Brussels: European Union leaders unexpectedly agreed on Thursday to open membership talks with Ukraine, something Hungarian Prime Minister Viktor Orban for weeks had vowed to block.
EU diplomats and officials said Orban agreed to leave the room, knowing the other leaders would go ahead and vote on Ukraine.
Orban confirmed that he had abstained from the vote at the EU summit on what he called a "bad decision".
Such an unusual way to approve a decision - especially such a major one - is unheard of in Brussels, even for a place where diplomats have long been very creative about how to strike deals.
Ukrainian President Volodymyr Zelenskiy welcomed the decision.
"This is a victory for Ukraine. A victory for all of Europe.
A victory that motivates, inspires, and strengthens," he said.
Ukraine badly needs support from its Western allies in its nearly two-year fight against Russia's invasion. Its counter-offensive has failed to make major gains and the Biden administration has so far been unable to get a $60 billion aid package for Ukraine through the U.S. Congress.
European Commission chief Ursula von der Leyen said it was "a strategic decision and a day that will remain engraved in the history of our Union." Orban had very different words to describe the decision.
"Hungary's stance is clear, Ukraine is not prepared for us to start talks on EU membership," he said, calling the decision to start talks "irrational" and "inappropriate." "But 26 member states were adamant that this decision must be made so Hungary decided that if 26 decide so, they should go on their own path and Hungary does not wish to participate in this bad decision," he said.
Talks to take years
The talks themselves are likely to take years.
Ukraine, which has a population of 44 million and is geographically bigger than any EU member, presents some unique challenges for admission to the 27-member bloc.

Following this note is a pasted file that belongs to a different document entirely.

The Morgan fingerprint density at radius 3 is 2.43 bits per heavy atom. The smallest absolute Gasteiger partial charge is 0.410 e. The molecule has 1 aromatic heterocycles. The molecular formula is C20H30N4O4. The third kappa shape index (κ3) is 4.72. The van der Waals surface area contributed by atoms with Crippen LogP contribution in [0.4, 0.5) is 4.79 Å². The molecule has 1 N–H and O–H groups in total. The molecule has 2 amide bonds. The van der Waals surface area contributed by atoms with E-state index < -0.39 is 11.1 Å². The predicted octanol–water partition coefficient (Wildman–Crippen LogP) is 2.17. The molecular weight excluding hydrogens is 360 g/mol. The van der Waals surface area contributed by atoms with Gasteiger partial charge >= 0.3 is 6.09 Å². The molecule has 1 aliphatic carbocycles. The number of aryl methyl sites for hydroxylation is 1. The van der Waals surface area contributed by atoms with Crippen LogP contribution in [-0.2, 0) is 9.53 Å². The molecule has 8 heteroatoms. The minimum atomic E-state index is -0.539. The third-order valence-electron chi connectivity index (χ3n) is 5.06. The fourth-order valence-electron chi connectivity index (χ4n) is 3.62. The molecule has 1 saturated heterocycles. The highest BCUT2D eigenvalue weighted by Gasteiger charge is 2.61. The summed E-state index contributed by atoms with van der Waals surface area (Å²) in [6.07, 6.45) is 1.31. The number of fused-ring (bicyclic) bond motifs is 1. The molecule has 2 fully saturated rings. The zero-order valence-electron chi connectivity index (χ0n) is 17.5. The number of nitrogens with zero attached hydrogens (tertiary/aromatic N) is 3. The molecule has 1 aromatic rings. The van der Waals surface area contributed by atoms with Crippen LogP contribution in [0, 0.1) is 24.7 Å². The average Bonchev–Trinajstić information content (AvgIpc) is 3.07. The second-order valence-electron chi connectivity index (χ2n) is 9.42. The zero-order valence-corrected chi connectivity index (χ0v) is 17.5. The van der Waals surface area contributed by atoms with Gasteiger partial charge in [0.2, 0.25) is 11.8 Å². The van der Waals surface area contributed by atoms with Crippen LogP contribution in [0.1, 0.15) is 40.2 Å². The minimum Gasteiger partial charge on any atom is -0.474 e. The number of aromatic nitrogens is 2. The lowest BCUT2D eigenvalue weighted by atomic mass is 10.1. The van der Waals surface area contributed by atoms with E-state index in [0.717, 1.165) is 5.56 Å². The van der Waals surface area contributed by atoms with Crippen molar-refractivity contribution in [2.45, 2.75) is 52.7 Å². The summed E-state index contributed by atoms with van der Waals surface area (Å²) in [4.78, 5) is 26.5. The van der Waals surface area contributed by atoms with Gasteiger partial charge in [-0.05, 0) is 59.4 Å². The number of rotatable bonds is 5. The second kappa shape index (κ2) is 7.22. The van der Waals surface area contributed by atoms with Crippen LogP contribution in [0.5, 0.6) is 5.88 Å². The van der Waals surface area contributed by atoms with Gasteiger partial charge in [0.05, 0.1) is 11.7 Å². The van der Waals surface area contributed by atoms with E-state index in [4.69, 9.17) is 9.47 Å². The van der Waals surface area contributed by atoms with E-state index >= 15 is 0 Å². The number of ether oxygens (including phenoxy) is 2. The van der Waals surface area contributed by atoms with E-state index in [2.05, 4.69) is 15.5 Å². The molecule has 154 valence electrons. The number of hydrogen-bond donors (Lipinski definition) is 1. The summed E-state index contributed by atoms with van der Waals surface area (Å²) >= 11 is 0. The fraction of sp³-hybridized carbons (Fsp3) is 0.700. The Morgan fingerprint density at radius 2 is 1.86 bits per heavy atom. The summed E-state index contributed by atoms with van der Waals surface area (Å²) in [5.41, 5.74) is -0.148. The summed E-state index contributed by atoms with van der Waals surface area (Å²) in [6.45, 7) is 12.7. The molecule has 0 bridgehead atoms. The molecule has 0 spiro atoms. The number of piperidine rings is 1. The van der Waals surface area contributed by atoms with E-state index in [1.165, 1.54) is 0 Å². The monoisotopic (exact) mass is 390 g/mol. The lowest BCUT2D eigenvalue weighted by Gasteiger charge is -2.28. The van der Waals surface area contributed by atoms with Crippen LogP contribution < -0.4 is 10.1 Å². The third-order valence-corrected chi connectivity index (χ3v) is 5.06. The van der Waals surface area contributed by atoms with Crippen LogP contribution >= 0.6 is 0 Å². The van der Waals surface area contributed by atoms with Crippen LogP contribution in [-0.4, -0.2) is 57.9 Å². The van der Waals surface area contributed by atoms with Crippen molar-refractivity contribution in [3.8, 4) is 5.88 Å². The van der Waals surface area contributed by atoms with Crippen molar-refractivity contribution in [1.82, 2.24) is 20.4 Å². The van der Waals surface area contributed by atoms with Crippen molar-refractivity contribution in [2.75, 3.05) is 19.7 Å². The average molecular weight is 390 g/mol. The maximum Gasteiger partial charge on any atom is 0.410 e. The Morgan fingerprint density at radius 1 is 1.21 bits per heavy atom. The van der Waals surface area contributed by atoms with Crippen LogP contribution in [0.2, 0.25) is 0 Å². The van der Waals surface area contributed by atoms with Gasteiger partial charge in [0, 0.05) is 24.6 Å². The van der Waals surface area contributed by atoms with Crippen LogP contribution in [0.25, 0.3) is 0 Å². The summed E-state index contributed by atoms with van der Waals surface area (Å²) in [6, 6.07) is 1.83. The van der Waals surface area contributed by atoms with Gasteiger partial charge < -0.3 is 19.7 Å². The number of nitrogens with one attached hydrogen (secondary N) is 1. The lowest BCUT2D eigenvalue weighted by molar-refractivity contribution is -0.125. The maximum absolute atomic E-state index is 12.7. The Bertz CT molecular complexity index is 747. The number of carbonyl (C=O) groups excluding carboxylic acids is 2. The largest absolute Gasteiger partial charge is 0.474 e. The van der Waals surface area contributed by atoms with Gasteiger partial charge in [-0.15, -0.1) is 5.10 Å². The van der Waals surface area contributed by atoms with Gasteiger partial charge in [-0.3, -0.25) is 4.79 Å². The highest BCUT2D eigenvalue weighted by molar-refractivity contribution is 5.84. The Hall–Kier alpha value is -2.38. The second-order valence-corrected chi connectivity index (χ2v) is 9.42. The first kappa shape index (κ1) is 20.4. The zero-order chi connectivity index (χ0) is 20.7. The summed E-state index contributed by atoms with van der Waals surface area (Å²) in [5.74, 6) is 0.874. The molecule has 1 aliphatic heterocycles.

In intense diplomacy on the matter, French President Emmanuel Macron and German Chancellor Olaf Scholz met with Orban before the summit, alongside von der Leyen and European Council President Charles Michel.
The European Commission on Wednesday restored Hungary's access to up to 10.2 billion euros in refunds for economic projects after finding it had fulfilled conditions on the independence of its judiciary.
Talks will continue at the summit on the bloc's multi-annual budget framework.
Michel said the European Council had also decided on Thursday to open accession negotiations with Moldova.
He went on to say the summit granted EU candidate status to Georgia and would also advance an EU bid by another hopeful - Bosnia - once it reaches "the necessary degree of compliance" with criteria.
Earlier in the day as the 27 EU leaders gathered for their last summit of the year, Orban insisted that the EU should not start membership talks with Ukraine. He was a lone hold-out at the summit.
Other EU leaders had warned that not agreeing to start negotiations would have been seen as a victory for Russian President Vladimir Putin.